Date of Award

Winter 1997

Project Type


Program or Major

Reading and Writing Instruction

Degree Name

Doctor of Philosophy

First Advisor

Barbara Houston


This dissertation, a philosophical inquiry into the significance of the aesthetic domain for reconciliation, addresses the following question: What is the nature of reconciliation, and what is the nature of the aesthetic domain, that aesthetic forms and processes should be uniquely well-suited to the educational tasks and challenges inherent in the work of reconciliation? The question is answered through the methods of conceptual analysis, with examples from the author's practice of conflict resolution, oral history and cultural work.

The first section of the dissertation identifies 'reconciliation' as an ethical and educational concept. The educational tasks of reconciliation--through which former enemies must come to understand their own and each others' suffering, acknowledge injustices, and become trusting and trustworthy--are made difficult by challenges created by violent conflict. The challenges result from the ethical and epistemic interembeddedness of individuals and their groups; the ethical and epistemic interrelatedness of enemies; and the extent to which violence itself impairs necessary capacities.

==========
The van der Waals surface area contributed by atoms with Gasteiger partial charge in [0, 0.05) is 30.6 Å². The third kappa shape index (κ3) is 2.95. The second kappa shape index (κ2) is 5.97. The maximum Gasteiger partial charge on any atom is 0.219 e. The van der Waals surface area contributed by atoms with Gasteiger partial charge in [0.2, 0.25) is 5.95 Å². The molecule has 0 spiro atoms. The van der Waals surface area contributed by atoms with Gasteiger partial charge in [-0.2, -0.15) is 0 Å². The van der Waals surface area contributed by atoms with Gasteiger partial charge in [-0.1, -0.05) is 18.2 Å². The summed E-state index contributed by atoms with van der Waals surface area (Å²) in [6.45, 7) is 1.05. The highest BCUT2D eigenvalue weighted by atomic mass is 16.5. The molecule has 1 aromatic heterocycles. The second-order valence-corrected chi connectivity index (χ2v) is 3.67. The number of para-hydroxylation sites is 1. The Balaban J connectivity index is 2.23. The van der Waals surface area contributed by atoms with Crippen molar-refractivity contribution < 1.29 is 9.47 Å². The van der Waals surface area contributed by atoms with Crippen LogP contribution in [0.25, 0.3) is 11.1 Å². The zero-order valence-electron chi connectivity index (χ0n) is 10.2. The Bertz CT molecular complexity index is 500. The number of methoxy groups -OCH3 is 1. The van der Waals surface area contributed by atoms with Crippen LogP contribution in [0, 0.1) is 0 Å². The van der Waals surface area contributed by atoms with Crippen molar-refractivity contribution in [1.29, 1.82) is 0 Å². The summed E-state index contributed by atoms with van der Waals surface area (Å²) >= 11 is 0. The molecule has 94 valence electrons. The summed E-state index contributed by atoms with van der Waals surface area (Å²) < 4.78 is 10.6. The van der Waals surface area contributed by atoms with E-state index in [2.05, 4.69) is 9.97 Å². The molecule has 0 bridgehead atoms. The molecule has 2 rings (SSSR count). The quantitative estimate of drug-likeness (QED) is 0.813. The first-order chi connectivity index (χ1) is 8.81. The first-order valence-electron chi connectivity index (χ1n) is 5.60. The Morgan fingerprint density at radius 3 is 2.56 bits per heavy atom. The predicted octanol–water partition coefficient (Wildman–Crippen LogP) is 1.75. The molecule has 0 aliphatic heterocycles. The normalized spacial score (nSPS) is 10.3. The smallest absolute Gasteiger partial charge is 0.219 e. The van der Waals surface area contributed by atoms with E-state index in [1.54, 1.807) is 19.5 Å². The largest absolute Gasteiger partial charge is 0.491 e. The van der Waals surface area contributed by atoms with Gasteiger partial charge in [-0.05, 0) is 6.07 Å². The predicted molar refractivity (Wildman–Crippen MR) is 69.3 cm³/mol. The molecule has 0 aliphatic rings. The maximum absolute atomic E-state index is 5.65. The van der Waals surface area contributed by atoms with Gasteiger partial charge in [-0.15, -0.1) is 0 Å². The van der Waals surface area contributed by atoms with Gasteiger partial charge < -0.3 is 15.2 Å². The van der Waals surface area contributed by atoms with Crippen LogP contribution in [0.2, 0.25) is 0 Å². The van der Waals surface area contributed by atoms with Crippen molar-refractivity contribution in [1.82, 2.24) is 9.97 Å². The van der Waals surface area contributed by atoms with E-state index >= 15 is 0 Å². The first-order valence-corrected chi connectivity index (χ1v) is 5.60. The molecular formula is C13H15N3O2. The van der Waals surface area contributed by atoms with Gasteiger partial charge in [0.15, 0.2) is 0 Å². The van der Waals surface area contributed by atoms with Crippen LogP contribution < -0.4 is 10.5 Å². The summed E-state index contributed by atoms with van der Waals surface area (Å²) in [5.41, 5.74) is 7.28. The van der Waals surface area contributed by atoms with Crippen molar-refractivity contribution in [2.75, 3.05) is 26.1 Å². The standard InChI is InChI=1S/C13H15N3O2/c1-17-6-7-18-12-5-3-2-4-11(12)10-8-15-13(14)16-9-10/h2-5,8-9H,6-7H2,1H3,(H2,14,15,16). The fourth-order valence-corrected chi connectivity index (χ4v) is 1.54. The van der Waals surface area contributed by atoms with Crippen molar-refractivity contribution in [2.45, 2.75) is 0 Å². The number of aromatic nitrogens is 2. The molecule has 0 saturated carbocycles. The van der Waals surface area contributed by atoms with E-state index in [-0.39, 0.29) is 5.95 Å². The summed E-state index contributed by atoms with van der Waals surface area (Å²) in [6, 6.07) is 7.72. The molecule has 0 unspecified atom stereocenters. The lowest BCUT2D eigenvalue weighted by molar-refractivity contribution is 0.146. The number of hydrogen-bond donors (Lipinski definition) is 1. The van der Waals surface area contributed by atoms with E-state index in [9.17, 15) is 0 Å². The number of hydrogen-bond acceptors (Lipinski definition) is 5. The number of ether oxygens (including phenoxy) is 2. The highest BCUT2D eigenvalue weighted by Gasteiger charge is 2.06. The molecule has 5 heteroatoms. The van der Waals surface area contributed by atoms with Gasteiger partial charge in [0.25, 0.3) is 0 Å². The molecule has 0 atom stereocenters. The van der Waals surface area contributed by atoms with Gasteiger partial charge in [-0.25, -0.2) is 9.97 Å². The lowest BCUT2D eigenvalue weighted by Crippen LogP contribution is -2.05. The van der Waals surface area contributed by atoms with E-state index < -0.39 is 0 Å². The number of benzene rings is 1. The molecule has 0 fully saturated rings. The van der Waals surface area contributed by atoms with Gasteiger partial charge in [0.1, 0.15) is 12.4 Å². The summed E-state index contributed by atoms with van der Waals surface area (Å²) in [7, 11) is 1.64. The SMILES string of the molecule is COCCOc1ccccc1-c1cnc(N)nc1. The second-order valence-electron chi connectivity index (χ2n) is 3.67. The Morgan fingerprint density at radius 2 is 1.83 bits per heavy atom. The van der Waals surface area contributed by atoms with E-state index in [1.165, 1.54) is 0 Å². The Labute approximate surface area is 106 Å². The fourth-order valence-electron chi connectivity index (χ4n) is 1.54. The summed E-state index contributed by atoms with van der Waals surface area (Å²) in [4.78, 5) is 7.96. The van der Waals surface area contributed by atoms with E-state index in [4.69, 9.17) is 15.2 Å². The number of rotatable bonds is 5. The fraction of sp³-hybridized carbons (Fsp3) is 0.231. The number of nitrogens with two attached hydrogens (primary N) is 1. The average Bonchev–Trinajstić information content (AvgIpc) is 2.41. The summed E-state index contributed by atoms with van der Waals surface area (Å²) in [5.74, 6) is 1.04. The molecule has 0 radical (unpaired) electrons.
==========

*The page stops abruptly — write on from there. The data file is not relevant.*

The second section proposes an original conception of the aesthetic domain, based on Western philosophical theories and their feminist and Africanist critics, analysis of expressive patterns of pre-literate collectivities, and two Eastern theories. The definition builds on categories that emerge from Western philosophy--the integration of the sensuous and the rational; apprehension of formal qualities; and non-utilitarian response--and corrects for cultural bias. The aesthetic domain is defined by the pleasurable reciprocity between the organization of elements in a formal structure and the perceptual capacities and sensibilities of perceivers.

The third section of the dissertation demonstrates that aesthetic forms and processes are uniquely well-suited to accomplish the educational tasks and meet the educational challenges inherent in reconciliation. Both reconciliation and aesthetic transactions involve transformations that also respect the integrity of all parties. Aesthetic forms and processes cultivate the precise sensibilities--receptivity, respect, empathy, creativity, vitality, and metacognitive self-awareness--that are required for reconciliation. Finally, rituals and other collective expressive forms offer non-violent but viscerally compelling means through which human communities might substantiate large-scale framing assumptions, including new relationships imagined and created through efforts at reconciliation.